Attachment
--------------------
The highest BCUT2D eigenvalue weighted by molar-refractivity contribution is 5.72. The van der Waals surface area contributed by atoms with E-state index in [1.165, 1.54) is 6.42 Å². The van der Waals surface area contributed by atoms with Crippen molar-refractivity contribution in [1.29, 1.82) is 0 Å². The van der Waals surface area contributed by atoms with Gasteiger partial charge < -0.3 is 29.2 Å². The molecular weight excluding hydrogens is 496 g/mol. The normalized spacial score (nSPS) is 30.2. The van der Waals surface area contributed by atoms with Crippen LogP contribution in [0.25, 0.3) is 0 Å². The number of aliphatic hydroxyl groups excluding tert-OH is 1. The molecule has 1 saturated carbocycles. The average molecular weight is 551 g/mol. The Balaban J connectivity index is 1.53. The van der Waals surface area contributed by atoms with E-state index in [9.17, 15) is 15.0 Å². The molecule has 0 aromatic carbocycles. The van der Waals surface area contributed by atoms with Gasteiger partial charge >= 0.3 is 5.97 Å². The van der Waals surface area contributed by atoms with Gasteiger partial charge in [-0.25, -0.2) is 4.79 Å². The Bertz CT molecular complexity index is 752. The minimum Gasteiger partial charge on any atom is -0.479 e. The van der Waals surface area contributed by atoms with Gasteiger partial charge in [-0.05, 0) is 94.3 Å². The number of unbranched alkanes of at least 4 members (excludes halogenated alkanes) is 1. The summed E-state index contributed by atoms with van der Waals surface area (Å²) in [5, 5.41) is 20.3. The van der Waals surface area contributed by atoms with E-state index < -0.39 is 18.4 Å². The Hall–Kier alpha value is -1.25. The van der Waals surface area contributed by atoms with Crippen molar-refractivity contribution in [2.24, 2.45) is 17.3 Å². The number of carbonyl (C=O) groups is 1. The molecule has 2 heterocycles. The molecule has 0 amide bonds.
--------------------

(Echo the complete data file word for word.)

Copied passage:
The highest BCUT2D eigenvalue weighted by molar-refractivity contribution is 5.72. The van der Waals surface area contributed by atoms with E-state index in [1.165, 1.54) is 6.42 Å². The van der Waals surface area contributed by atoms with Crippen molar-refractivity contribution in [1.29, 1.82) is 0 Å². The van der Waals surface area contributed by atoms with Gasteiger partial charge < -0.3 is 29.2 Å². The molecular weight excluding hydrogens is 496 g/mol. The normalized spacial score (nSPS) is 30.2. The van der Waals surface area contributed by atoms with Crippen LogP contribution in [0.25, 0.3) is 0 Å². The number of aliphatic hydroxyl groups excluding tert-OH is 1. The molecule has 1 saturated carbocycles. The average molecular weight is 551 g/mol. The Balaban J connectivity index is 1.53. The van der Waals surface area contributed by atoms with E-state index in [9.17, 15) is 15.0 Å². The molecule has 0 aromatic carbocycles. The van der Waals surface area contributed by atoms with Gasteiger partial charge >= 0.3 is 5.97 Å². The van der Waals surface area contributed by atoms with Gasteiger partial charge in [-0.25, -0.2) is 4.79 Å². The Bertz CT molecular complexity index is 752. The minimum Gasteiger partial charge on any atom is -0.479 e. The van der Waals surface area contributed by atoms with Gasteiger partial charge in [-0.05, 0) is 94.3 Å². The number of unbranched alkanes of at least 4 members (excludes halogenated alkanes) is 1. The summed E-state index contributed by atoms with van der Waals surface area (Å²) in [5, 5.41) is 20.3. The van der Waals surface area contributed by atoms with E-state index < -0.39 is 18.4 Å². The Hall–Kier alpha value is -1.25. The van der Waals surface area contributed by atoms with Crippen molar-refractivity contribution in [2.24, 2.45) is 17.3 Å². The number of carbonyl (C=O) groups is 1. The molecule has 2 heterocycles. The molecule has 0 amide bonds.